July 24 – August 2, 2017

We had not explored any of the Eastern slopes of the Andes, so after getting back from the Galapagos, we headed east from the Quito Airport parking lot where we had stored our camper and drove over the 13,313′ (4,058m) pass through the Cayambe-Coca Ecological Reserve to Baeza and then north on the Troncal Amazónica Highway on Monday, July 24th. 

We didn’t want to go too far down into the Amazon basin because of the heat, humidity and bugs there. But the area north of Santa Rosa de Quijos was perfect. Elevation was about 1,200 meters (approx. 4,000′) and the area was dotted with waterfalls flowing down from the eastern slope of the Cayambe-Coca Ecological Reserve. 

And Dave loves waterfalls. 

Cascada Magica

So we spent two days traipsing through the rain up to various waterfalls. The biggest and most impressive was the Cascada San Rafael; although the Cascada Rio Malo Magicá was pretty powerful as well. Plus there were numerous waterfalls all along the highway. (In some ways it reminded us of Iceland except with palm and banana trees.)

This is why it’s called a “cloud forest.”

We discovered the ‘best trout ever’ restaurant by the Rio Malo and actually boondocked in their lot for two of the three nights. The last night, not necessarily by choice, but because the Highway had a major mudslide and blocked the roadway for 24 hours. 


On Thursday we were able to drive through the mudslide area and head south on the eastern Andes slope using the Troncal Amazónica Highway through Baeza, Jondachi and Tena to Puyo. The first 20 km out of Baeza gave us pause because it became a dirt road under construction and we didn’t want to drive the 150 miles to our next destination on dirt roads. 

But the road became paved again (with standard pothole patrol) (and one more mudslide on the cliff edge that had half of a lane open but if the bus could make it, so could we); so we continued. 

In Puyo we turned west and back up over the Andes ridgeline, although at a much lower elevation (probably because we had to go through a dozen tunnels dripping with water and uneven roadways, but the tunnels eliminated the need to go up and over.) We arrived in Baños where we boondocked on the outskirts of town.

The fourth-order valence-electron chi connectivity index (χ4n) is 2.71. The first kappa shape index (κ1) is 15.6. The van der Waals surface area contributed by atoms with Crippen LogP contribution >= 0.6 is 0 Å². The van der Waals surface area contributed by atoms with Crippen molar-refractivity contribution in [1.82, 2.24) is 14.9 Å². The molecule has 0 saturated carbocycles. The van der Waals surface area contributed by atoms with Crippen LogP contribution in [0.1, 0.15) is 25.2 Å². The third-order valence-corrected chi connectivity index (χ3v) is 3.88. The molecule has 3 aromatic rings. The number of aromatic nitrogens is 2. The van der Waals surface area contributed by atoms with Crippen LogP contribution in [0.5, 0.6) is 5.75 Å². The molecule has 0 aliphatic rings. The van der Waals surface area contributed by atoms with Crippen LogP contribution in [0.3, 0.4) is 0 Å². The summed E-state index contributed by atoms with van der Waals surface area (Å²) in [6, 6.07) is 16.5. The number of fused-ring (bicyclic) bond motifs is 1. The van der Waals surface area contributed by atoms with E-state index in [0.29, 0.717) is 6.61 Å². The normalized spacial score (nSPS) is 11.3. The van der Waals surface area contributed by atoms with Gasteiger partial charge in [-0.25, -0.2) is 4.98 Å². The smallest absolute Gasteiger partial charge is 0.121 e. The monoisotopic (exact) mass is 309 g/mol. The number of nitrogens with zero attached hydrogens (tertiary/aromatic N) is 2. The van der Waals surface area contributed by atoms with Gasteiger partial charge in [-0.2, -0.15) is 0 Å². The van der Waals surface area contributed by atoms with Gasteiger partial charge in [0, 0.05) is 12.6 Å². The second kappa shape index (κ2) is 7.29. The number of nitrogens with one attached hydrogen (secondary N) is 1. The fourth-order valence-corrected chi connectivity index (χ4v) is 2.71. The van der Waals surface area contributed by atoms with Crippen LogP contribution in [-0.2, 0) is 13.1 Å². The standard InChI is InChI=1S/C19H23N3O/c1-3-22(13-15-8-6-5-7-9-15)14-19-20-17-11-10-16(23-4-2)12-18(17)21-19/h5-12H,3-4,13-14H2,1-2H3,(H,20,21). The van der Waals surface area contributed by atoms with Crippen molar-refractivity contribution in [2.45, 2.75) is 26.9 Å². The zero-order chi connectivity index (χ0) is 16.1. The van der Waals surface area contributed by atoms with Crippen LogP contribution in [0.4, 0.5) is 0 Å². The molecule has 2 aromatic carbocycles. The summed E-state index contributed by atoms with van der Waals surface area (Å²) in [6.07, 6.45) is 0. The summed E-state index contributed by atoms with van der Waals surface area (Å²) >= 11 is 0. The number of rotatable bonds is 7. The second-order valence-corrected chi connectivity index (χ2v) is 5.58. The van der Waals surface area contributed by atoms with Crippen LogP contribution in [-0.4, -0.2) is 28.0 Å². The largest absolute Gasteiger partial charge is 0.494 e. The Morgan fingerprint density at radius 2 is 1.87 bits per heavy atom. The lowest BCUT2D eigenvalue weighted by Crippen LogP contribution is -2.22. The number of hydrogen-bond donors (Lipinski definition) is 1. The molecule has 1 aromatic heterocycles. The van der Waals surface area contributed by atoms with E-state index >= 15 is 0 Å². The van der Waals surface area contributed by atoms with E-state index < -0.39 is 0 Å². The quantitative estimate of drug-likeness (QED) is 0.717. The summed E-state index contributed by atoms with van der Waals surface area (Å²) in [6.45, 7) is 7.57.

Baños turned out to be an interesting town when we wandered through it the next morning. It is set in a beautiful narrow valley that runs east-west along the Rio Pastaza. It is a tourist town because of the numerous thermal baths and spas. It is also a pilgrimage town because of the numerous ‘miracles’ Señora de Rosario has performed. All of which are documented in 10’x10′ paintings that cover the Basilica de la Reina del Rosario de Agua Santa walls. 

Dog park

After leaving Baños, we drove straight through to Riobamba and checked into the Hotel La Colina. To get to Riobamba, we had to drive the PanAmerica alongside the Chimborazo Volcán, which per Ecuadorians calculations, is the closest mountain in the world to the sun because of the equatorial bulge at 6,268 meters (20,564′). The volcano’s pass was over 13,000′ and was completely covered in fog.

In Riobamba on Friday, we simply wandered around the historic Centro. Then on Saturday, we hit the major huge market and two smaller ones as well. 

Cuy (guinea pig) at bottom

On Sunday, we got up early to go to the train station to take the “Tren del Hielo I” which goes up the slopes of Chimborazo. But found out when we arrived at the train station, they only had one ticket left. We were bummed. This was the second Ecuadorian train ride we didn’t get to take – the first in Ibarra because that track had been damaged in mudslides. Riobamba is an industrial working city and not very photogenic. Weather was good though. 

On Monday July 31st, we left Riobamba and headed south again on the PanAmerican Highway. We drove through beautiful valleys where the slopes are intensely farmed forming a patchwork quilt effect.

We arrived at San Pedro de Alausí around one pm and went right to the train station. It was closed on Mondays. So we wandered around the town after parking the truck on the Main Street close to the train station where we boondocked the next couple nights. 

We were at the train station bright and early on Tuesday August 1, to buy tickets for the train ride known as the “Nariz de Diablo” – The Devil’s Nose. So called because of the engineering feat to build this line as well as a rock formation that looks like a nose if you peer at it the right way. (Two switchbacks where the train pulled into an offshoot, then backed down to the next level and repeated the process.) 

This time we were successful in getting tickets. The train left a little after eight and stopped twice. Once at the Nose and the second, an hour stop at an indigenous community where they entertained us with dancing and llama and pony rides. And sold us woven goods and sandwiches. 

After arriving back in Alausí around 11, we decided to stick around one more night. Alausí is set in a beautiful valley and the town was busy with indigenous people with the women wearing native colorful skirts, blouses and shawls. 

We left Alausí on Wed. August 2nd and drove south again on Highway 35 through more beautiful valleys where the wheat harvest is in full swing. We took our time because there was so much to photograph. 

Threshing wheat

We arrived in Cuenca around 2 and pulled into the Cabañas Yanuncay where we plan on camping for several nights exploring Cuenca. 

But then we had trouble; blew a fuse taking the roof up. After Dave figured out what had happened and which fuse it was, a fellow camper went to a local hardware store and bought us replacements. So now roof is up but partially because it appears one of the four motors activating the roof lift system seems to have failed. 

Will keep you posted. 

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